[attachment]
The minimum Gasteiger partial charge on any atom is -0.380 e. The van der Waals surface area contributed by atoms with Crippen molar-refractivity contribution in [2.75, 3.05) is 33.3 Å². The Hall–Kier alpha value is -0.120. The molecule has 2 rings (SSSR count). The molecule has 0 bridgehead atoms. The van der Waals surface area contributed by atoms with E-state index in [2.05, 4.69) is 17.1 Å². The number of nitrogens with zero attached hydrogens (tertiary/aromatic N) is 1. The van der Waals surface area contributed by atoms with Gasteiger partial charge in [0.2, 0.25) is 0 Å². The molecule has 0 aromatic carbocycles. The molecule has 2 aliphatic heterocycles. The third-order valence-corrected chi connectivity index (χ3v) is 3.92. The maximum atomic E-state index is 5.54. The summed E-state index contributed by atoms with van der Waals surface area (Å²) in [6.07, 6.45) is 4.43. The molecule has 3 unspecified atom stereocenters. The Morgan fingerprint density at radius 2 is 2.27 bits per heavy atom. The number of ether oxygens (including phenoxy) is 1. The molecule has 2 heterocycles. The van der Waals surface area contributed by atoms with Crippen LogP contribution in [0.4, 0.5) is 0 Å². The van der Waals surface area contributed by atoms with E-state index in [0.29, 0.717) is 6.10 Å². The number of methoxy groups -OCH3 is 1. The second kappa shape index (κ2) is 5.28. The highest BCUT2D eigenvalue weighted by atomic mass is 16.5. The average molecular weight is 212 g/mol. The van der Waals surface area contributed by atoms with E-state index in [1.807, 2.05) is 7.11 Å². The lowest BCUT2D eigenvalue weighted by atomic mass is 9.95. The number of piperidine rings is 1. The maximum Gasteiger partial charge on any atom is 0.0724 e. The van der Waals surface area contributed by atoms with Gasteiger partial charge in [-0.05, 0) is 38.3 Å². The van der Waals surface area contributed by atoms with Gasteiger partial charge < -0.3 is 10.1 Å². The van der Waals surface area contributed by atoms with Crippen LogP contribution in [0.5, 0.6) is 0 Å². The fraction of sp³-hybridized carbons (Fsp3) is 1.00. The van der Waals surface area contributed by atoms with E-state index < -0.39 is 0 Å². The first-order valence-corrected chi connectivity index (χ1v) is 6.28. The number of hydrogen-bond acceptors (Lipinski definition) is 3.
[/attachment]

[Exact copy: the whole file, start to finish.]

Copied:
The minimum Gasteiger partial charge on any atom is -0.380 e. The van der Waals surface area contributed by atoms with Crippen molar-refractivity contribution in [2.75, 3.05) is 33.3 Å². The Hall–Kier alpha value is -0.120. The molecule has 2 rings (SSSR count). The molecule has 0 bridgehead atoms. The van der Waals surface area contributed by atoms with E-state index in [2.05, 4.69) is 17.1 Å². The number of nitrogens with zero attached hydrogens (tertiary/aromatic N) is 1. The van der Waals surface area contributed by atoms with Gasteiger partial charge in [0.2, 0.25) is 0 Å². The molecule has 0 aromatic carbocycles. The molecule has 2 aliphatic heterocycles. The third-order valence-corrected chi connectivity index (χ3v) is 3.92. The maximum atomic E-state index is 5.54. The summed E-state index contributed by atoms with van der Waals surface area (Å²) in [6.07, 6.45) is 4.43. The molecule has 3 unspecified atom stereocenters. The Morgan fingerprint density at radius 2 is 2.27 bits per heavy atom. The number of ether oxygens (including phenoxy) is 1. The molecule has 2 heterocycles. The van der Waals surface area contributed by atoms with Crippen LogP contribution in [0.4, 0.5) is 0 Å². The van der Waals surface area contributed by atoms with E-state index in [0.29, 0.717) is 6.10 Å². The number of methoxy groups -OCH3 is 1. The second kappa shape index (κ2) is 5.28. The highest BCUT2D eigenvalue weighted by atomic mass is 16.5. The average molecular weight is 212 g/mol. The van der Waals surface area contributed by atoms with E-state index in [1.807, 2.05) is 7.11 Å². The lowest BCUT2D eigenvalue weighted by atomic mass is 9.95. The number of piperidine rings is 1. The maximum Gasteiger partial charge on any atom is 0.0724 e. The van der Waals surface area contributed by atoms with Gasteiger partial charge in [-0.05, 0) is 38.3 Å². The van der Waals surface area contributed by atoms with Gasteiger partial charge < -0.3 is 10.1 Å². The van der Waals surface area contributed by atoms with Crippen LogP contribution in [0.5, 0.6) is 0 Å². The fraction of sp³-hybridized carbons (Fsp3) is 1.00. The van der Waals surface area contributed by atoms with E-state index < -0.39 is 0 Å². The first-order valence-corrected chi connectivity index (χ1v) is 6.28. The number of hydrogen-bond acceptors (Lipinski definition) is 3.